He slaps on a wetsuit. She buckles up her ski boots. Two Palo Alto High School athletes prepare for an eventful morning of fun and adrenaline. While senior Alex Washburn enjoys riding the waves, senior Emma Jacobi spends her morning flying down the slopes. These Paly athletes represent a category of unique athletics that have proven to be invaluable during the pandemic.
Hopping out of bed at 5 a.m. and preparing a cup of hot coffee, Washburn gets ready to go surfing before school. He arrives at the beach as the sun is rising and quickly dresses in his wetsuit and jumps on his board. After riding some waves under the ascending sun, he starts the long drive home to make it to his first period class. Surfing has become an almost daily activity for Washburn since sophomore year, and under campus closures, he finds himself embarking on his early morning adventures more than ever.
With the rise of COVID-19, many people have been spending time learning new hobbies or practicing old ones. For Washburn, that passion is surfing. Despite Washburn’s time commitment to surfing in the past months, he has had to consider that although there is flexibility with online learning, senior year often comes with added stress, whether it be college applications or keeping grades up. Overall, Washburn still believes the distance learning format has made the work easier to manage.
“Before online school, I couldn’t surf before school because I didn’t have time,” Washburn said. “Now, I can surf in the morning and then free up my afternoon for homework and other stuff.”
“Whenever I’m surfing, I don’t think about anything but surfing … I find that a very beautiful aspect of the sport.”
— Alex Washburn, senior
As the first semester of the 2020-2021 academic year comes to an end, Washburn reflects on how surfing has been a positive outlet for him to release stress and anxiety.
“Whenever I’m surfing, I don’t think about anything but surfing,” Washburn said. “Every other thought just goes away, and I find that a very beautiful aspect of the sport.”
Back in August, Washburn collaborated with fellow senior Charles Mitz to form the Paly Surf Club. The club has nearly 40 active members and holds weekly Zoom meetings at lunch, often featuring guest speakers. They also gather for in-person surfing sessions, with roughly a dozen students heading down to Half Moon Bay or Santa Cruz to enjoy the waves several times per month. With these in-person meetings, Washburn and Mitz protect the health of all members by requiring masks to be worn and social distancing.
“One of my favorite things to do is just go out with as many people that want to come because it’s so much fun, and that’s kind of why I started the surf club,” Washburn said.
He hopes to continue surfing in college and is applying to colleges based on their locations, ensuring that there are beaches nearby.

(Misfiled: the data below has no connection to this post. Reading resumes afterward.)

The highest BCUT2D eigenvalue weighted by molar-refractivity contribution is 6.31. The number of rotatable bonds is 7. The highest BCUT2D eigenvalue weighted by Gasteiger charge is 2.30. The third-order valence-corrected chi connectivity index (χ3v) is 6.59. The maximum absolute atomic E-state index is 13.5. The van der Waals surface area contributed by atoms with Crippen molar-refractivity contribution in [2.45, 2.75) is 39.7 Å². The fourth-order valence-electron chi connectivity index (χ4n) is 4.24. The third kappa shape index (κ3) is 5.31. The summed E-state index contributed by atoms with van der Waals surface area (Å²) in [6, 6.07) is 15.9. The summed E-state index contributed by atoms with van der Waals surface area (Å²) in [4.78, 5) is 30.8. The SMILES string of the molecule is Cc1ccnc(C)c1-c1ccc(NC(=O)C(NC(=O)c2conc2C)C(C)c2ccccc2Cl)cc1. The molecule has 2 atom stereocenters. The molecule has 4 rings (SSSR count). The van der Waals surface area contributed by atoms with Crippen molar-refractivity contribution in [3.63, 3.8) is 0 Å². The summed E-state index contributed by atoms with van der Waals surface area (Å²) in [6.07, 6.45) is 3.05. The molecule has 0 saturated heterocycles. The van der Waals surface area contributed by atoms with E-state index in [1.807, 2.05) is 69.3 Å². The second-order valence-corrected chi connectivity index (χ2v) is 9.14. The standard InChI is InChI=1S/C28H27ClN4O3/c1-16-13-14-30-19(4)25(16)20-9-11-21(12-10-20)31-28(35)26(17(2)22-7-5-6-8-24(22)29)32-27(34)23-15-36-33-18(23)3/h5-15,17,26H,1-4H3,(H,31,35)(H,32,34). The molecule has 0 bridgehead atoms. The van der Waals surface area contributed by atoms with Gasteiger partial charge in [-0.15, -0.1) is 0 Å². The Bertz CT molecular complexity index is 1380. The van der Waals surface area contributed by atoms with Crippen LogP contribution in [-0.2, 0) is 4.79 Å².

“I definitely oriented my college search around surfing,” Washburn said. “I don’t know what I would do without surfing for a number of months.”
“Send it!” senior Emma Jacobi’s teammates cheer over the strong gusts of chilly wind on the mountain. Taking a deep breath and putting her earbuds in with rock music on full blast, Jacobi determinedly sets off from the top of the slope at full speed. She has always loved the feeling of flying down the mountains.
Today, skiing is Jacobi’s main outlet to be able to take a break from the stresses of life. What started off as a hobby at the age of three turned into a passion by the age of 13, and as a member of the Squaw Valley Ski Team, her love for the sport is only growing.
As Jacobi does not live in Tahoe, she commutes from the Bay Area, spending 12-15 hours in the car every weekend of the ski season.
Despite the time commitment required of the sport, Jacobi ensures that she sets aside time for academics and schoolwork in between commutes, practices and competitions.
“I do my homework right when I come home from skiing, and I just have to manage my time wisely,” Jacobi said. “At times I might fall behind, but for the most part if I just stay on top of it [homework], it will work out pretty well.”
Even though Jacobi is not homeschooled or based in Tahoe like a majority of her teammates, she has always felt truly at home with her skiing community.
“The best part about being in the ski team is definitely the community that you surround yourself with,” Jacobi said. “Especially when you’re at the top of the racecourse just kind of vibing and listening to trashy music with everyone else, you come together as a team.”
Jacobi competes in three out of four different events: slalom, giant slalom and super giant slalom. Slalom is essentially a race to get through a course that consists of poles or gates that are spaced at a specific distance from one another, and the skier must adjust their turns and speed depending on the course. Jacobi trains for each of these events with her team by constantly pushing to improve and practicing regularly.
While Jacobi has made many of her fondest memories as a part of the ski team, she knows first hand that the sport comes with inherent dangers and has sustained many injuries, including three concussions, so far.
“One time my pole got caught under my ski and I fell headfirst, the other time was when I was going for a jump my knee hit my face and the third time I flew in the air for five seconds and when I landed my face went right into the snow,” Jacobi said.
Regardless of these risks, Jacobi’s passion and determination for the sport are continually on the rise, and while COVID-19 caused many of her competitions to be canceled, she is excited for the start of the season with the recent opening of the slopes.
Looking ahead, Jacobi plans to continue her skiing career and eagerly awaits the adventures to come.
“I was thinking of joining some kind of a team in college, and if that doesn’t work out then I’m just going to go skiing on the weekends anyway,” Jacobi said.